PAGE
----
Doctors warn of the dangers of the trend of rubbing lemon on the hair Doctors warn of the dangers of the trend of rubbing lemon on the hair

Doctors warn of the dangers of the trend of rubbing lemon on the hair

Doctors warn of the dangers of the trend of rubbing lemon on the hair

A worrying trend has spread widely on social media, calling for rubbing lemon on the hair to get a distinctive blonde color.

This trend has prompted doctors to reveal its negative effects, as it can lead to a painful medical condition.

NHS surgeon Dr Karan Rajan has warned against rubbing lemon juice into your hair this summer, as he has seen numerous videos showing users trying to bleach their hair naturally with citrus fruits in the sun.

“The citric acid in lemons reacts with the UV rays from the sun and makes hair more sensitive to light,” says Dr Rajan. “This speeds up the breakdown of melanin in the hair, which leads to hair lightening. But the acidity of lemon juice can strip hair of its natural oils, making it dry and brittle. The real problem comes when it reaches your scalp and skin.”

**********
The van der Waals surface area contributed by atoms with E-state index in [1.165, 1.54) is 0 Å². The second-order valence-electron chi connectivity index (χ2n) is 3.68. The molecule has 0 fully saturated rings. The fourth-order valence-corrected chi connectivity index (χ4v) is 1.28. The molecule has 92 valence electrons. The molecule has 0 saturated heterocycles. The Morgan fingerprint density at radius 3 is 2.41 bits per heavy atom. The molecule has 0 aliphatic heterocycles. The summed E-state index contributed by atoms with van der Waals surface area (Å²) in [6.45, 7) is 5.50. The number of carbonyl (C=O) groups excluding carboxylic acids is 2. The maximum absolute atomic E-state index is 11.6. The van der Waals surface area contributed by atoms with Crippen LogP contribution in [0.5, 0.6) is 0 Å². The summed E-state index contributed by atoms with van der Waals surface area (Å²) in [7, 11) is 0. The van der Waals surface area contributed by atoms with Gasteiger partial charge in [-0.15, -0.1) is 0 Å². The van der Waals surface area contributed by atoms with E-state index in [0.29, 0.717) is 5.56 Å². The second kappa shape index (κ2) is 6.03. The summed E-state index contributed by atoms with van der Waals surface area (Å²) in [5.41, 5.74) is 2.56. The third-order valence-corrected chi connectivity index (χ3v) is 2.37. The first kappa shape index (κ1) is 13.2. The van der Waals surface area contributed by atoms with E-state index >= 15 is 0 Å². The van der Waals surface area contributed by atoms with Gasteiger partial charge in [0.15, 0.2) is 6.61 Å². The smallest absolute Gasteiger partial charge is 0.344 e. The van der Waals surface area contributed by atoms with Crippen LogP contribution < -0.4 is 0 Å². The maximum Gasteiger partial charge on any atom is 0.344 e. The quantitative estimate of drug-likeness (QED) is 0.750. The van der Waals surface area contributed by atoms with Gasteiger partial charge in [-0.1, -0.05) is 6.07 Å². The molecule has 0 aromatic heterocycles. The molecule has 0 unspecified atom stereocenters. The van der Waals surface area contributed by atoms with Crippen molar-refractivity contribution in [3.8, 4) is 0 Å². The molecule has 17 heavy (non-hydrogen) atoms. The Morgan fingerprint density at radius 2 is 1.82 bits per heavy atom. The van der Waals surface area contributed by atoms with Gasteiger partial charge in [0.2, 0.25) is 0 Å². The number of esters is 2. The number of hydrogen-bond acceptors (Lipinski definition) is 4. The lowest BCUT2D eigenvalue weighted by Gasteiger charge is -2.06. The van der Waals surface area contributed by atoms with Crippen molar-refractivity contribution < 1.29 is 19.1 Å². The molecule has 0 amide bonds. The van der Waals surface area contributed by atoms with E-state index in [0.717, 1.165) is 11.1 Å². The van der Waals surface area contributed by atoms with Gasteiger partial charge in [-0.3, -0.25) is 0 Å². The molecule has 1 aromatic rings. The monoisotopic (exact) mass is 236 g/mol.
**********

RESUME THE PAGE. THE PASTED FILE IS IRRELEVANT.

He continued: "Citrus fruits contain chemicals called psoralen, and when they are exposed to sunlight, ultraviolet rays activate psoralen, which leads to a phototoxic reaction that causes inflammation and damage to skin cells. This is known as plant photodermatitis."

Phytophotodermatitis is not a serious condition. But its effects can last for several weeks or even months, according to Healthline.

The condition is caused by contact with a phototoxic plant agent, combined with exposure to ultraviolet radiation such as the sun. Symptoms include erythema (redness of the skin), edema, pustules (vesicles or bullae), and delayed hyperpigmentation, and heat and humidity exacerbate the symptoms.

Over time, the affected areas heal on their own, but can be helped with some treatments. 

“If your skin has come in contact with citrus juice and you have been exposed to the sun for long periods of time, wash the affected areas with soap and water to remove the psoralen,” says Dr. Rajan. “If you are already experiencing symptoms, try cooling compresses and look for over-the-counter antihistamines and hydrocortisone creams to reduce inflammation.”

Post a Comment

Previous Post Next Post

Worldwide News Search HereπŸ‘‡